Since millions took to the streets in the past month to protest against police brutality and racism, and the coronavirus crisis has forced us all to wear masks for the past three months (minus white folks protesting against protecting their lives), one way to fuse the two has been with masks that proudly state that “Black Lives Matter.”
But around the country, essential workers who want to stand in solidarity with the cause are learning that their jobs aren’t as welcoming to it. Just recently, an employee at a Publix supermarket in Lehigh Acres, Fla., claims he quit his job being told he wouldn’t be allowed to wear his mask to work.
According to the News-Press in Fort Myers, Quinton Desamour, 18, said that when he arrived to work on June 6 with “BLM” scribbled across his blue paper mask, his supervisor stopped him, told him to remove his mask and said that the teenager “was endangering myself and everybody else who worked there.”
“Then he said he couldn’t have me out on the floor with that mask on,” Desamour added.
Demamour said he had no choice but to leave and when we got home, he decided he wasn’t coming back—ever.
According to The Hill, Publix, who sent a staff email denouncing racism around the same time of the incident and announced they would be donating $1 million to National Urban League affiliates, issued a statement addressing Demamour’s situation. They claim they have a strict dress code policy.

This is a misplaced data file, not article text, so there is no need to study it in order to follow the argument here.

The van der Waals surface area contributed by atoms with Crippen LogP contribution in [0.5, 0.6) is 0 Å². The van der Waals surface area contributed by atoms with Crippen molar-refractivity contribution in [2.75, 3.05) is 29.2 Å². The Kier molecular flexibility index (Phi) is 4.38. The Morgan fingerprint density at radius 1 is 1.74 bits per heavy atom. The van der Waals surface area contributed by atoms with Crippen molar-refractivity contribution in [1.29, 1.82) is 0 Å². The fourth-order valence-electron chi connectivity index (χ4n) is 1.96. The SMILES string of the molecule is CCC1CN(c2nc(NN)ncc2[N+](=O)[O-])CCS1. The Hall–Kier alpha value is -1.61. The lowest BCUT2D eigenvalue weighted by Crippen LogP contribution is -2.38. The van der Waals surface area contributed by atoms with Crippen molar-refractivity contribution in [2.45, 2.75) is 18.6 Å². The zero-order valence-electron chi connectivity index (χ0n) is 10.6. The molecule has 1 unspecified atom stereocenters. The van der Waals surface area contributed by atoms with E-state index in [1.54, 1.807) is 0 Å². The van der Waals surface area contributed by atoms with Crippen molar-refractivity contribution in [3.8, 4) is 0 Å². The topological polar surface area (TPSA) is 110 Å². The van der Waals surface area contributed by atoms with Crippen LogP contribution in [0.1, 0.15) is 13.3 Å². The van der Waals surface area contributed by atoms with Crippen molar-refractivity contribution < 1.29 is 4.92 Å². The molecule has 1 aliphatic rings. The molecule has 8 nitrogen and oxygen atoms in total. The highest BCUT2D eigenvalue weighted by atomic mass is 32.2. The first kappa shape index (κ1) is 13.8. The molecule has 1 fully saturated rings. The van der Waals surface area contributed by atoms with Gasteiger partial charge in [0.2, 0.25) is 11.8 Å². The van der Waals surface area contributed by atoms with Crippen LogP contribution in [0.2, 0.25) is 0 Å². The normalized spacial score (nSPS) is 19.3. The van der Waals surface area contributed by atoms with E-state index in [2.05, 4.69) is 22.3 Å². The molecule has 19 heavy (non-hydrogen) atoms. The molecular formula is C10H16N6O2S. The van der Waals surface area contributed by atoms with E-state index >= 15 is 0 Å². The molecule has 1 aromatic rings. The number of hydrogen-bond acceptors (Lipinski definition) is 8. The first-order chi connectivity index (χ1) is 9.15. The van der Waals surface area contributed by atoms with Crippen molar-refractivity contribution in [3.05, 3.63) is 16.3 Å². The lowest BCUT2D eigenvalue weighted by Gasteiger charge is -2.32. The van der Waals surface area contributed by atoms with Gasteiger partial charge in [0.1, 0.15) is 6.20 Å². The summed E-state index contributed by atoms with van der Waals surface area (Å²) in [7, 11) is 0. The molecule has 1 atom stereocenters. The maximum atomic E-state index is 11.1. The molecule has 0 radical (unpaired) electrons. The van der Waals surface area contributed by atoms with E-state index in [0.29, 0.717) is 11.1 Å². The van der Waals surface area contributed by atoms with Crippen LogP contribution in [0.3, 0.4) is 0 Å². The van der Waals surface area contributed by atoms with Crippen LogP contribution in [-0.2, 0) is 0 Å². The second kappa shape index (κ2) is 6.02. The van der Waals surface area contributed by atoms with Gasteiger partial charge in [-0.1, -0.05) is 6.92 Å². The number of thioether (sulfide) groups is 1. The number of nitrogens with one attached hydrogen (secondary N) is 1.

“Our uniform policy does not permit non-Publix messaging on clothing or accessories,” said Publix spokesperson Maria Brous.
However, Desamour—who recently graduated from high school who is planning to play college basketball at ASA College in Miami —says this rule isn’t applied fairly.
In an interview with an ABC-7 affiliate earlier this month, Desamours said that “many, many employees have different designs on their masks.”
“There is an employee that has a comic strip on his mask. So, it seems like they just didn’t like the message I was trying to portray,” adding, “They say they stand for justice against racism and inequality but as soon as I stand up against something in their uniform, they don’t like it.”
Unlike Starbucks, who reversed their anti-BLM policy for their workers after getting dragged on social media, it doesn’t look like Publix plans on changing their minds anytime soon.